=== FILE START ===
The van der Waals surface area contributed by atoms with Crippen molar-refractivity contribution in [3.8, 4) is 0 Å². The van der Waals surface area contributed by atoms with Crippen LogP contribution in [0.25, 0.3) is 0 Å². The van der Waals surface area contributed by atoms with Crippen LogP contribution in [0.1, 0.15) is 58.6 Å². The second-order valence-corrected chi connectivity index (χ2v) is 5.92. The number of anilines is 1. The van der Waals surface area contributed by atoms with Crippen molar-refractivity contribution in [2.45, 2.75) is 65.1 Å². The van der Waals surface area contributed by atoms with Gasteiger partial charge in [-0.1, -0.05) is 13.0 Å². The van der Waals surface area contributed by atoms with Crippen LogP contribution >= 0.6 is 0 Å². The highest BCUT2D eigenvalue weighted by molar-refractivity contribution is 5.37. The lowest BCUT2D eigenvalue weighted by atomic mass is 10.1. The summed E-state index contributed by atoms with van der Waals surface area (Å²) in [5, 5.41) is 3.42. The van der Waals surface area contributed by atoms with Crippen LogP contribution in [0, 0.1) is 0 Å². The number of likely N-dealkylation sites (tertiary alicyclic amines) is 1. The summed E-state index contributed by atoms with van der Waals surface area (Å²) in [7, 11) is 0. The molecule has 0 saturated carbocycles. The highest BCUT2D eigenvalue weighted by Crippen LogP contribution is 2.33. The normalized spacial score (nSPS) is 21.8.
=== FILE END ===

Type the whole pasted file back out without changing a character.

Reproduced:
The van der Waals surface area contributed by atoms with Crippen molar-refractivity contribution in [3.8, 4) is 0 Å². The van der Waals surface area contributed by atoms with Crippen LogP contribution in [0.25, 0.3) is 0 Å². The van der Waals surface area contributed by atoms with Crippen LogP contribution in [0.1, 0.15) is 58.6 Å². The second-order valence-corrected chi connectivity index (χ2v) is 5.92. The number of anilines is 1. The van der Waals surface area contributed by atoms with Crippen molar-refractivity contribution in [2.45, 2.75) is 65.1 Å². The van der Waals surface area contributed by atoms with Gasteiger partial charge in [-0.1, -0.05) is 13.0 Å². The van der Waals surface area contributed by atoms with Crippen LogP contribution >= 0.6 is 0 Å². The highest BCUT2D eigenvalue weighted by molar-refractivity contribution is 5.37. The lowest BCUT2D eigenvalue weighted by atomic mass is 10.1. The summed E-state index contributed by atoms with van der Waals surface area (Å²) in [5, 5.41) is 3.42. The van der Waals surface area contributed by atoms with Crippen LogP contribution in [0, 0.1) is 0 Å². The number of likely N-dealkylation sites (tertiary alicyclic amines) is 1. The summed E-state index contributed by atoms with van der Waals surface area (Å²) in [7, 11) is 0. The molecule has 0 saturated carbocycles. The highest BCUT2D eigenvalue weighted by Crippen LogP contribution is 2.33. The normalized spacial score (nSPS) is 21.8.